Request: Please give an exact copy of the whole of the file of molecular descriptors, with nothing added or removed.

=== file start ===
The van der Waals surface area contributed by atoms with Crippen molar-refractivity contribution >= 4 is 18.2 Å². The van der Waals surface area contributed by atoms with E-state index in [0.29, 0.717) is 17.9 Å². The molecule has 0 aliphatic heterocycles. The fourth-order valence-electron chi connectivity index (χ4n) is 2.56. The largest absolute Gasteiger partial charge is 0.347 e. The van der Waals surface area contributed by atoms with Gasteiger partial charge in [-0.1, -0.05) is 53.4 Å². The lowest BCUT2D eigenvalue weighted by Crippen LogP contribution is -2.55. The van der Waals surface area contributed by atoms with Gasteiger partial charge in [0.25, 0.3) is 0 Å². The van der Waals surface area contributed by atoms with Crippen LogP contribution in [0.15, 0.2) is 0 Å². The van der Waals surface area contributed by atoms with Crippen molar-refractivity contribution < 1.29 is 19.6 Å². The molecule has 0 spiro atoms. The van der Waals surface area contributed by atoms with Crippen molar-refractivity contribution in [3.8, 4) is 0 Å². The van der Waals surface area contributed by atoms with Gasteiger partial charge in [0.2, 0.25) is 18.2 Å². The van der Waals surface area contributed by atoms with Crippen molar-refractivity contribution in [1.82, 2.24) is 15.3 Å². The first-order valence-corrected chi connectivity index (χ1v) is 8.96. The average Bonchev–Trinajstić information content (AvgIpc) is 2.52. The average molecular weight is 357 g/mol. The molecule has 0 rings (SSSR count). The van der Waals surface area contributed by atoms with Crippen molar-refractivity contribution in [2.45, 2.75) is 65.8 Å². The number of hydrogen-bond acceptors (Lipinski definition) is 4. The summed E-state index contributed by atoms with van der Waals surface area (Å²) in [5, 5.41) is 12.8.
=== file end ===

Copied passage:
The van der Waals surface area contributed by atoms with Crippen molar-refractivity contribution >= 4 is 18.2 Å². The van der Waals surface area contributed by atoms with E-state index in [0.29, 0.717) is 17.9 Å². The molecule has 0 aliphatic heterocycles. The fourth-order valence-electron chi connectivity index (χ4n) is 2.56. The largest absolute Gasteiger partial charge is 0.347 e. The van der Waals surface area contributed by atoms with Gasteiger partial charge in [-0.1, -0.05) is 53.4 Å². The lowest BCUT2D eigenvalue weighted by Crippen LogP contribution is -2.55. The van der Waals surface area contributed by atoms with Gasteiger partial charge in [0.25, 0.3) is 0 Å². The van der Waals surface area contributed by atoms with Crippen LogP contribution in [0.15, 0.2) is 0 Å². The van der Waals surface area contributed by atoms with Crippen molar-refractivity contribution < 1.29 is 19.6 Å². The molecule has 0 spiro atoms. The van der Waals surface area contributed by atoms with Crippen molar-refractivity contribution in [3.8, 4) is 0 Å². The van der Waals surface area contributed by atoms with Gasteiger partial charge in [0.2, 0.25) is 18.2 Å². The van der Waals surface area contributed by atoms with Crippen molar-refractivity contribution in [1.82, 2.24) is 15.3 Å². The first-order valence-corrected chi connectivity index (χ1v) is 8.96. The average Bonchev–Trinajstić information content (AvgIpc) is 2.52. The average molecular weight is 357 g/mol. The molecule has 0 rings (SSSR count). The van der Waals surface area contributed by atoms with Crippen molar-refractivity contribution in [2.45, 2.75) is 65.8 Å². The number of hydrogen-bond acceptors (Lipinski definition) is 4. The summed E-state index contributed by atoms with van der Waals surface area (Å²) in [5, 5.41) is 12.8.